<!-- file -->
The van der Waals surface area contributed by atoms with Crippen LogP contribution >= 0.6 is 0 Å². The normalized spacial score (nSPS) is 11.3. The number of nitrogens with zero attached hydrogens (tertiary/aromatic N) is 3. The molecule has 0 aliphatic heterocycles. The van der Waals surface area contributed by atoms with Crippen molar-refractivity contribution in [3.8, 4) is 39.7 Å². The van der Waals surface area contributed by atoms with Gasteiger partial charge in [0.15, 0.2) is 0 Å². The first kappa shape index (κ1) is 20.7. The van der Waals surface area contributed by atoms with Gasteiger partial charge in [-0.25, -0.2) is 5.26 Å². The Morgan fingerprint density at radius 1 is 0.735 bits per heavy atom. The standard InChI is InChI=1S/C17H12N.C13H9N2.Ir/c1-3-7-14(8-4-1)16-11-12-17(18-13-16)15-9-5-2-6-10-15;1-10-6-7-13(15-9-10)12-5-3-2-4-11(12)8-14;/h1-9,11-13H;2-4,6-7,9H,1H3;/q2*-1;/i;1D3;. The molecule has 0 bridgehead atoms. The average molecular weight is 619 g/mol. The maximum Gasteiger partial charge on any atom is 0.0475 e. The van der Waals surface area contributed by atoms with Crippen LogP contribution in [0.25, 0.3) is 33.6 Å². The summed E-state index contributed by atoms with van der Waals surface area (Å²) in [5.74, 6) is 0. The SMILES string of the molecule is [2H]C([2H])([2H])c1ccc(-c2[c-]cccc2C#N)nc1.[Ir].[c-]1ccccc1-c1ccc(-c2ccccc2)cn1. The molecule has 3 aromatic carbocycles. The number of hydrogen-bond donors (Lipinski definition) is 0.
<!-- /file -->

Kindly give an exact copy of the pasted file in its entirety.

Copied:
The van der Waals surface area contributed by atoms with Crippen LogP contribution >= 0.6 is 0 Å². The normalized spacial score (nSPS) is 11.3. The number of nitrogens with zero attached hydrogens (tertiary/aromatic N) is 3. The molecule has 0 aliphatic heterocycles. The van der Waals surface area contributed by atoms with Crippen molar-refractivity contribution in [3.8, 4) is 39.7 Å². The van der Waals surface area contributed by atoms with Gasteiger partial charge in [0.15, 0.2) is 0 Å². The first kappa shape index (κ1) is 20.7. The van der Waals surface area contributed by atoms with Gasteiger partial charge in [-0.25, -0.2) is 5.26 Å². The Morgan fingerprint density at radius 1 is 0.735 bits per heavy atom. The standard InChI is InChI=1S/C17H12N.C13H9N2.Ir/c1-3-7-14(8-4-1)16-11-12-17(18-13-16)15-9-5-2-6-10-15;1-10-6-7-13(15-9-10)12-5-3-2-4-11(12)8-14;/h1-9,11-13H;2-4,6-7,9H,1H3;/q2*-1;/i;1D3;. The molecule has 0 bridgehead atoms. The average molecular weight is 619 g/mol. The maximum Gasteiger partial charge on any atom is 0.0475 e. The van der Waals surface area contributed by atoms with Crippen LogP contribution in [0.25, 0.3) is 33.6 Å². The summed E-state index contributed by atoms with van der Waals surface area (Å²) in [5.74, 6) is 0. The SMILES string of the molecule is [2H]C([2H])([2H])c1ccc(-c2[c-]cccc2C#N)nc1.[Ir].[c-]1ccccc1-c1ccc(-c2ccccc2)cn1. The molecule has 3 aromatic carbocycles. The number of hydrogen-bond donors (Lipinski definition) is 0.